Brandl pointed out in his presentation that Amazon is increasingly morphing into a search engine and therefore into a “substantive distribution channel with considerable sales potential”. At the same time he emphasized that marketing via Amazon can definitely be financially appealing, but it can be time-consuming and you are making yourself utterly dependent. That’s because individual companies have absolutely no influence on this sales channel.
Digital processes and new ways of adding value
Of course it would not be necessary to explain to online print providers what disruptive changes digitalization has brought to production, retailing and service provision value chains. Nevertheless it’s interesting to see how this will pan out. Martin Groß-Albenhausen, deputy CEO of the eCommerce association, bevh, raised several questions about this issue and demonstrated using a wide range of examples that the future of the economy does not necessarily belong solely to platforms and eco-systems.
“The dominant GAFA (Google, Amazon, Facebook and Apple) alliance is putting traditional business models under pressure. Digitalization is disrupting traditional packages of goods and services provided by retailers, craft trades and the service sector. The mechanics of pricing are no longer effective. Yet at the same time new value-adding activities, which back up genuine digital processes, are being created. These are new ways of adding value that are being developed by customers and thus avoiding comparison with standardized products”, says Groß-Albenhausen. This involves changes in buying behavior. Yet what opportunities are there to set up a business model based on services and benefits instead of price, despite the dominance of the Big Four? Groß-Albenhausen attempted a theoretical circumscription. “The term digitalization describes the approach of characterizing things, actions, processes and resultant data or outputs as data in a uniform syntax using information technology. This standardization facilitates data comparison on the one hand and the break-up of existing correlations or relationships on the other. Digitalization therefore generates transparency and facilitates recombinations of these elements in altered formats to add value again.”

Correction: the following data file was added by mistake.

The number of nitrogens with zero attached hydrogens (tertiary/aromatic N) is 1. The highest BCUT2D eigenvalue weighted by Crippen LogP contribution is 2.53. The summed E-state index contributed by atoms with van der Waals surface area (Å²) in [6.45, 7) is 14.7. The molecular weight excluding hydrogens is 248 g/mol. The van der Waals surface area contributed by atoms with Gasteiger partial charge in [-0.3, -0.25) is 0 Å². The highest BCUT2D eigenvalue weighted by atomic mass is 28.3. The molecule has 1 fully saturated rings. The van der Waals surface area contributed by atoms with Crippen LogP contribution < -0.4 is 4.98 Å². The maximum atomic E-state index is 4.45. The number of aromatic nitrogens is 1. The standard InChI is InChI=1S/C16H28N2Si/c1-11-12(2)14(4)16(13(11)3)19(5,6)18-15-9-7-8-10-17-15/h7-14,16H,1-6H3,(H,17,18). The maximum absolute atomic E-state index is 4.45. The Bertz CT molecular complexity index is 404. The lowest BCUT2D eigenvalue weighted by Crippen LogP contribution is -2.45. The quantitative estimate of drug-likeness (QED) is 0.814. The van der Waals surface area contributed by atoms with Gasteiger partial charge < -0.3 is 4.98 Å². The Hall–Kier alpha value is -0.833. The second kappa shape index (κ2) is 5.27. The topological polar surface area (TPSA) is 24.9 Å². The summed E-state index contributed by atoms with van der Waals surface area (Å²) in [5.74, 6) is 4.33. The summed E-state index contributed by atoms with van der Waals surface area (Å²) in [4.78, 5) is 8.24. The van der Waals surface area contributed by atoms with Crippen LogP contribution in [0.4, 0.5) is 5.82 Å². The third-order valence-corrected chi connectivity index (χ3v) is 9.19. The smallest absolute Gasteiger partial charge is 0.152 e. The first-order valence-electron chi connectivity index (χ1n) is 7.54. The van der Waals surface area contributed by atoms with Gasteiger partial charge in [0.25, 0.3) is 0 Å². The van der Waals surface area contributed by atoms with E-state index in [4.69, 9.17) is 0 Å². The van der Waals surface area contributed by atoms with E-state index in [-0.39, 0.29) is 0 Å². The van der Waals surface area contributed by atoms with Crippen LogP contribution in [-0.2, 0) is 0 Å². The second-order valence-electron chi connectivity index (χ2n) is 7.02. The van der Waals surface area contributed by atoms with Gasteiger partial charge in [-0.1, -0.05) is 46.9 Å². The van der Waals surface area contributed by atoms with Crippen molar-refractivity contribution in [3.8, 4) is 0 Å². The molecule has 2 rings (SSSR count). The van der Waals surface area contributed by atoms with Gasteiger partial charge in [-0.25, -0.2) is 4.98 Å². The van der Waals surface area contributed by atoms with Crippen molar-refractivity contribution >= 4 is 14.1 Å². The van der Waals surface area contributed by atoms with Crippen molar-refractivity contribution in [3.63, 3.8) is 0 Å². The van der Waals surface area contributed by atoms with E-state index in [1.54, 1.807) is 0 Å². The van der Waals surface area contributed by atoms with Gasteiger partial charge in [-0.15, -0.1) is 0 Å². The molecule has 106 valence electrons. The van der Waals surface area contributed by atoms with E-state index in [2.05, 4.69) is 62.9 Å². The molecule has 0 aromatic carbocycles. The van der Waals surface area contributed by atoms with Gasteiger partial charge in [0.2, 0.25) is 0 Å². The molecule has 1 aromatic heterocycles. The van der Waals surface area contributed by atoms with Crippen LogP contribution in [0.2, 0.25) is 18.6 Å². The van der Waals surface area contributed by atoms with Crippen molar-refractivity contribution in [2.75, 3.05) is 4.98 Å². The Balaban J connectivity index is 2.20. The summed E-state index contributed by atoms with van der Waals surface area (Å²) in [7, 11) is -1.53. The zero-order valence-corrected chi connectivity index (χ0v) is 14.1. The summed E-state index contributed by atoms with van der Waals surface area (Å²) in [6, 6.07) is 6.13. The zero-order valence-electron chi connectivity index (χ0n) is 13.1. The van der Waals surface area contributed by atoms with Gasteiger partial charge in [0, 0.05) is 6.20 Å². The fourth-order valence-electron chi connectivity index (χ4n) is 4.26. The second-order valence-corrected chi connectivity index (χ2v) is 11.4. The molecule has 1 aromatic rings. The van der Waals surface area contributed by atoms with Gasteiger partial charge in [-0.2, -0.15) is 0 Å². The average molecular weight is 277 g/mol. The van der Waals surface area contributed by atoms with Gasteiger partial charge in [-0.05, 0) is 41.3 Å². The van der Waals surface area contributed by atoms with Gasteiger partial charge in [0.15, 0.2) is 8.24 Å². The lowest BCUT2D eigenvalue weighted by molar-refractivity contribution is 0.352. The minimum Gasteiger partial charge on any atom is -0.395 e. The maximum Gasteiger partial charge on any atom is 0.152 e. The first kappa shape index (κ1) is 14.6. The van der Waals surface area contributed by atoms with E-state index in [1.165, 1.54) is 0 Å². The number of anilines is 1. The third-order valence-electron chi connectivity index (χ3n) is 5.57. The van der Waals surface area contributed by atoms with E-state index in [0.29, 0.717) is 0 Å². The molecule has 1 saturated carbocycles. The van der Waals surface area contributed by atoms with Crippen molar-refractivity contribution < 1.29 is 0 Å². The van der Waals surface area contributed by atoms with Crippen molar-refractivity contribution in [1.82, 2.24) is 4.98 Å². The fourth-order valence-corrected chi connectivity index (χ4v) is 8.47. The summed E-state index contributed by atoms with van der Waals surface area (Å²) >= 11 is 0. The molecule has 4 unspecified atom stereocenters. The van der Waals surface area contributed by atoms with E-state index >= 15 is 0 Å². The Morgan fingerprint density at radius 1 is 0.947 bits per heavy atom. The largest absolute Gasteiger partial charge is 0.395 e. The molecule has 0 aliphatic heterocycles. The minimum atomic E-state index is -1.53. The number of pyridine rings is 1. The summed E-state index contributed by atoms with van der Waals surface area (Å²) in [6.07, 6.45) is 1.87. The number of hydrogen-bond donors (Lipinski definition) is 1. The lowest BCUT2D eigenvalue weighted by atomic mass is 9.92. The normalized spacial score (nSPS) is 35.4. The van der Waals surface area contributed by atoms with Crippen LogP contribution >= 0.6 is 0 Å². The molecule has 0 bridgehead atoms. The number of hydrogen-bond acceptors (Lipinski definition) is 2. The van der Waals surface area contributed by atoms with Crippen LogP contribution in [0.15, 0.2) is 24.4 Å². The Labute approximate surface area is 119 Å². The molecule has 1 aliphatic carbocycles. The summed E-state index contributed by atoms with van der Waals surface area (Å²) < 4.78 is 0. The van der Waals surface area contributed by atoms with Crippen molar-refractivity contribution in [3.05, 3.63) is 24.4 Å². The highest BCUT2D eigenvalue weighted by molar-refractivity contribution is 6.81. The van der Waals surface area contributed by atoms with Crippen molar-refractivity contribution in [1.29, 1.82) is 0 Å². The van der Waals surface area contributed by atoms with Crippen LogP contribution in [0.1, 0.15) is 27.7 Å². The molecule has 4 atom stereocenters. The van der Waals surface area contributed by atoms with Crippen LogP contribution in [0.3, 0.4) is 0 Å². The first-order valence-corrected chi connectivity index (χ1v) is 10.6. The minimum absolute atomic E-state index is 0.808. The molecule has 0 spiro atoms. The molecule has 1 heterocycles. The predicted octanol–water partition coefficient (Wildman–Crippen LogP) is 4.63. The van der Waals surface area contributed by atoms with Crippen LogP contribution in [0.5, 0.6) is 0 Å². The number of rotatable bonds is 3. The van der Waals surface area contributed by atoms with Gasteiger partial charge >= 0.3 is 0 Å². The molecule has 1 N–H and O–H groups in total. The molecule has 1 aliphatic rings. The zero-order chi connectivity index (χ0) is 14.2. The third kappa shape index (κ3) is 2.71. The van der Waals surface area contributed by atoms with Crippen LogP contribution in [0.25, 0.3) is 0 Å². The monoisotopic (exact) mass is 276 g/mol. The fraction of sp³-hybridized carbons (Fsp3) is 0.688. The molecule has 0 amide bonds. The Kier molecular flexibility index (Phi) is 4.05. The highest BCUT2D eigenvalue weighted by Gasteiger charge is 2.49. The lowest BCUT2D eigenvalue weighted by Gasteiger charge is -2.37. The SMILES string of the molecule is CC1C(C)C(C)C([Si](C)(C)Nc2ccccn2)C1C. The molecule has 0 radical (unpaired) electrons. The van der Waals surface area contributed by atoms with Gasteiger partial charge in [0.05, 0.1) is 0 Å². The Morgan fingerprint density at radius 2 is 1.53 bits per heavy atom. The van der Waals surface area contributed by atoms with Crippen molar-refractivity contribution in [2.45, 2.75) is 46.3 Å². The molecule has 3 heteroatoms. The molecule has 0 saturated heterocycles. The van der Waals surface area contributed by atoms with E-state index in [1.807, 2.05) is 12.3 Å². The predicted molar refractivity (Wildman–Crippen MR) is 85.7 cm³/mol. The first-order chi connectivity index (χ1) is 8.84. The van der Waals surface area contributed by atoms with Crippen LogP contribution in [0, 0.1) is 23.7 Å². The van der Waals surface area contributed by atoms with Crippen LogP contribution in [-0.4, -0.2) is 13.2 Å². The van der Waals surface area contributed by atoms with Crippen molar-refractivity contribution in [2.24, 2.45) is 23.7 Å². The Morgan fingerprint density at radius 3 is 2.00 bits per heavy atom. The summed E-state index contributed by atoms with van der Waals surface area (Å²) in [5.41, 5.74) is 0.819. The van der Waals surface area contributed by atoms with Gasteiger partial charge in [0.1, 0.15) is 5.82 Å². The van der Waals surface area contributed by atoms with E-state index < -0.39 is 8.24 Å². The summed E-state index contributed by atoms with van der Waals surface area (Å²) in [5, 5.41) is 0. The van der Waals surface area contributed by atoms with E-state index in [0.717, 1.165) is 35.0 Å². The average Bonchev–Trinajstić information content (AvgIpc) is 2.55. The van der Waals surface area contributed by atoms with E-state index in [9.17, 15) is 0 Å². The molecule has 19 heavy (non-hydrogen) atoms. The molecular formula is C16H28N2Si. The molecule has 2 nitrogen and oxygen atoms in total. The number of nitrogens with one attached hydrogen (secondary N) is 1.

How you approach this task can be summarized in a few keywords:
- The focus is on data rather than things. That requires data skills.
- Users rather than consumers are the focus of attention. That’s why the focus is on customer centricity (consumer centricity).
- Value is added by controlling processes rather than ownership of goods and machinery. Therefore process modeling has priority.
- Growth is generated by maximum integration on platforms and by the vertical interlinkage of value-adding tiers.
“The value of a company increases the better it is able to provide goods or services to the user at the time of need, tailored to the user’s requirements, in a manner that can be controlled by the user via their preferred platform at their preferred location.” Martin Groß-Albenhausen added a piece of advice to this rule of thumb, which is certainly worth thinking about. “There are strategies for sidestepping Amazon’s superiority: proprietary pricing, proprietary products and proprietary processes.” This is how you can therefore avoid comparability.